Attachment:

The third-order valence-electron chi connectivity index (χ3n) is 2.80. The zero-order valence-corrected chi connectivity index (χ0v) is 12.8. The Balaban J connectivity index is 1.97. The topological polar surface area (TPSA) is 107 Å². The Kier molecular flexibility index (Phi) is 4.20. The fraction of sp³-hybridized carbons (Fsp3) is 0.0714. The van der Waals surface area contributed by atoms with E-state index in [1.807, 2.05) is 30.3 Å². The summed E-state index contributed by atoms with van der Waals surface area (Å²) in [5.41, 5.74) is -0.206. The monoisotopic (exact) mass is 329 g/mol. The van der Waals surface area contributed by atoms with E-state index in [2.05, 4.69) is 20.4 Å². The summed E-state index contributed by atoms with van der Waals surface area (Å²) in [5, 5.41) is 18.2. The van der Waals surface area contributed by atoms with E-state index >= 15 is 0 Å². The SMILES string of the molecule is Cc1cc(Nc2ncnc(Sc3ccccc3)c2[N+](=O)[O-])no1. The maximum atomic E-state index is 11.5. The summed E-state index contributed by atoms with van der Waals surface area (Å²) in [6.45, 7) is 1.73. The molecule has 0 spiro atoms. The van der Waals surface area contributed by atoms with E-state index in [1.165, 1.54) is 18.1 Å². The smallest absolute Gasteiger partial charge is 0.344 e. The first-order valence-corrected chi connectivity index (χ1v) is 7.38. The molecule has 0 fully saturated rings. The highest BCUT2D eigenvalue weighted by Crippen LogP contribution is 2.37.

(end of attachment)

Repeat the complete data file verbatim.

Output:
The third-order valence-electron chi connectivity index (χ3n) is 2.80. The zero-order valence-corrected chi connectivity index (χ0v) is 12.8. The Balaban J connectivity index is 1.97. The topological polar surface area (TPSA) is 107 Å². The Kier molecular flexibility index (Phi) is 4.20. The fraction of sp³-hybridized carbons (Fsp3) is 0.0714. The van der Waals surface area contributed by atoms with E-state index in [1.807, 2.05) is 30.3 Å². The summed E-state index contributed by atoms with van der Waals surface area (Å²) in [5.41, 5.74) is -0.206. The monoisotopic (exact) mass is 329 g/mol. The van der Waals surface area contributed by atoms with E-state index in [2.05, 4.69) is 20.4 Å². The summed E-state index contributed by atoms with van der Waals surface area (Å²) in [5, 5.41) is 18.2. The van der Waals surface area contributed by atoms with E-state index >= 15 is 0 Å². The SMILES string of the molecule is Cc1cc(Nc2ncnc(Sc3ccccc3)c2[N+](=O)[O-])no1. The maximum atomic E-state index is 11.5. The summed E-state index contributed by atoms with van der Waals surface area (Å²) in [6.45, 7) is 1.73. The molecule has 0 spiro atoms. The van der Waals surface area contributed by atoms with E-state index in [1.165, 1.54) is 18.1 Å². The smallest absolute Gasteiger partial charge is 0.344 e. The first-order valence-corrected chi connectivity index (χ1v) is 7.38. The molecule has 0 fully saturated rings. The highest BCUT2D eigenvalue weighted by Crippen LogP contribution is 2.37.